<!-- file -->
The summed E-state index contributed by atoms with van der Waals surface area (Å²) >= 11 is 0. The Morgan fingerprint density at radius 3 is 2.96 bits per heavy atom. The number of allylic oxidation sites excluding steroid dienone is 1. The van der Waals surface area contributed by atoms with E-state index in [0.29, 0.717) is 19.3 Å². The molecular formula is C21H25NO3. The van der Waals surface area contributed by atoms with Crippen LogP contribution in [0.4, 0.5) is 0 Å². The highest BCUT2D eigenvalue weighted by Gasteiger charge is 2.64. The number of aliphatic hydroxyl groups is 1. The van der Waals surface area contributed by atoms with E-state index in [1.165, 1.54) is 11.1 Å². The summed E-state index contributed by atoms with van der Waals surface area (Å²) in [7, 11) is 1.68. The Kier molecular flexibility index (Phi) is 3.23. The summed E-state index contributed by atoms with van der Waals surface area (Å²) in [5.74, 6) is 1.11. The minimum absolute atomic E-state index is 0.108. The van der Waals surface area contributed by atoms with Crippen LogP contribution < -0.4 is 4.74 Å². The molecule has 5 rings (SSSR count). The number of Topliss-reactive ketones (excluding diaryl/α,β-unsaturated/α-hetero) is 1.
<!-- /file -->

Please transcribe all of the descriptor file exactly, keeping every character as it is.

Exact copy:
The summed E-state index contributed by atoms with van der Waals surface area (Å²) >= 11 is 0. The Morgan fingerprint density at radius 3 is 2.96 bits per heavy atom. The number of allylic oxidation sites excluding steroid dienone is 1. The van der Waals surface area contributed by atoms with E-state index in [0.29, 0.717) is 19.3 Å². The molecular formula is C21H25NO3. The van der Waals surface area contributed by atoms with Crippen LogP contribution in [0.4, 0.5) is 0 Å². The highest BCUT2D eigenvalue weighted by Gasteiger charge is 2.64. The number of aliphatic hydroxyl groups is 1. The van der Waals surface area contributed by atoms with E-state index in [1.165, 1.54) is 11.1 Å². The summed E-state index contributed by atoms with van der Waals surface area (Å²) in [7, 11) is 1.68. The Kier molecular flexibility index (Phi) is 3.23. The summed E-state index contributed by atoms with van der Waals surface area (Å²) in [5.74, 6) is 1.11. The minimum absolute atomic E-state index is 0.108. The van der Waals surface area contributed by atoms with Crippen LogP contribution < -0.4 is 4.74 Å². The molecule has 5 rings (SSSR count). The number of Topliss-reactive ketones (excluding diaryl/α,β-unsaturated/α-hetero) is 1.